In recent weeks, I’ve been approached about two different projects. One came with a request to work for free. The other came with a shockingly low rate. How low? Let’s just say that the pre-tax amount wouldn’t have been enough to buy dinner for two at Chili’s. Both came as a surprise because I haven’t gotten any of these sorts of offers in quite some time.
Yes, I declined both projects, but it got me thinking about which option is worse. I’ve decided that being asked to work for free is actually less upsetting and less demeaning.
Here’s my logic: When someone wants me to work for free, they go out of their way to explain why the cause is worthy and how the world can be a better place if we pool our strengths towards this common – and did I mention worthy? – goal.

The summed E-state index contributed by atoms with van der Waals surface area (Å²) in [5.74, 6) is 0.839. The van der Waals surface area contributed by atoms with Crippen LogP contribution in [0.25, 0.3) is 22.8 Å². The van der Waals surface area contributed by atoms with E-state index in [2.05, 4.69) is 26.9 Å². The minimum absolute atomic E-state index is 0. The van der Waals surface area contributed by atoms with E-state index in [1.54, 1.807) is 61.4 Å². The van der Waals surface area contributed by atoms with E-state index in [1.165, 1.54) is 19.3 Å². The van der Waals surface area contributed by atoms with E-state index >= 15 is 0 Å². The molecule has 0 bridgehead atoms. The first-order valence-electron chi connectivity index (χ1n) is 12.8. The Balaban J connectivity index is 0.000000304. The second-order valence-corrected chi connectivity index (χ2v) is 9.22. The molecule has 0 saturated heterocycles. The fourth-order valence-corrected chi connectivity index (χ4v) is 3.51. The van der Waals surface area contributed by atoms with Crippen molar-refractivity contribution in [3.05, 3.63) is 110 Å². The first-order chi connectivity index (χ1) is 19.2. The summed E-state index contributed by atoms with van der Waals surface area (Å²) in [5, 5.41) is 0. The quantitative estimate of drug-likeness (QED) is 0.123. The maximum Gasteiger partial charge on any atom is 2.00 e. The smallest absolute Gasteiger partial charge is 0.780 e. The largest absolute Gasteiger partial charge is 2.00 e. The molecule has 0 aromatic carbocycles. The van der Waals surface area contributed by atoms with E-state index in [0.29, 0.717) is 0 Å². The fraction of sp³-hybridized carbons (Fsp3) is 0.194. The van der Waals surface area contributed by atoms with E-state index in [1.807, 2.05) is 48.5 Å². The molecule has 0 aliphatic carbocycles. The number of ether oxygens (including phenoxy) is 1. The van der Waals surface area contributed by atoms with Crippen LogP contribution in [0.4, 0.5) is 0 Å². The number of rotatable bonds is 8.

Cheap, however, is a different story. With cheap, the client believes that they are firmly in the right. After all, they did offer to pay you, and you should be grateful that they’re willing to pay you anything at all. In fact, after politely declining the lowball work – a rush job, no less – the gentleman wrote back to berate me about how there are thousands of writers out there that would jump at an opportunity like his, and how I was a fool to reject his opportunity. Thanks, but this fool will take her chances elsewhere.
Which one causes you more stress?